As Isabella Kirkland herself says,
“In-depth study of a single species can yield a world of information: each life cycle is deeply entwined with that of others in its community. The more we learn about the intricacies of one organism and its ecosystem, the more we can see the limits of our current knowledge. The more we discover, the more we comprehend our responsibility for every other living thing.”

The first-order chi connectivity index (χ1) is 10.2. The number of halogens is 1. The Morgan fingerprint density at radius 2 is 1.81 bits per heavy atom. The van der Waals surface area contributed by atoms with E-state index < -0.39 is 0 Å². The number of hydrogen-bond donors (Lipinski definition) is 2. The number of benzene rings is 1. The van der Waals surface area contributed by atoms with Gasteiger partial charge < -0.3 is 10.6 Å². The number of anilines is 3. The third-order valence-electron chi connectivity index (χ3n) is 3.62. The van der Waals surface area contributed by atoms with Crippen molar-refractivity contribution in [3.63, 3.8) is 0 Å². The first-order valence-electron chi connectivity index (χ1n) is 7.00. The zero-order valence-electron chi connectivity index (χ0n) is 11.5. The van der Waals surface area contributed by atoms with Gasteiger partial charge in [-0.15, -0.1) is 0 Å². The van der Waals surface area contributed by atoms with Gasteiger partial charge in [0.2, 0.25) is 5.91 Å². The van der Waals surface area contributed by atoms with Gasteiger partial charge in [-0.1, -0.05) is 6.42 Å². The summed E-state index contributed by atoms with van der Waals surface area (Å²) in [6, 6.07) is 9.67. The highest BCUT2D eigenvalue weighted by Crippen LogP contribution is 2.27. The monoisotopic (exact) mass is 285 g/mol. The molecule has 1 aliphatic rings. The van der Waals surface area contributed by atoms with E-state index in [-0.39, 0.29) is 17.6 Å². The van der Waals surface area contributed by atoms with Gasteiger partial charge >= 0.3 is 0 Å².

The Owens pupfish is just one of the species portrayed in Back—and its story is just one example. Each species has its own story. Some of those stories involve human care and intervention that can inspire us to act in similar ways. The Franklin tree (#32) was preserved by a man named John Bartram who collected seeds that grew into the only Franklin trees then still in existence and which all Franklin trees are now descended from. The dedication of Japanese ornithologist Hiroshi Hasegawa has brought back the once-believed extinct short-tailed albatross (#38). The large blue butterfly (#21) became extinct in Britain despite conservation efforts until the research of scientist Jeremy Thomas and associates was able to pinpoint the causes of its demise (an introduced species of red ants that instead of having a cooperative relationship with the butterfly as the native species had, instead attacked and killed them). As a result of this knowledge, the blue butterfly of Sweden was successfully introduced into an intentionally and carefully recreated habitat that met the needs of the butterfly, needs which had been discovered through this research.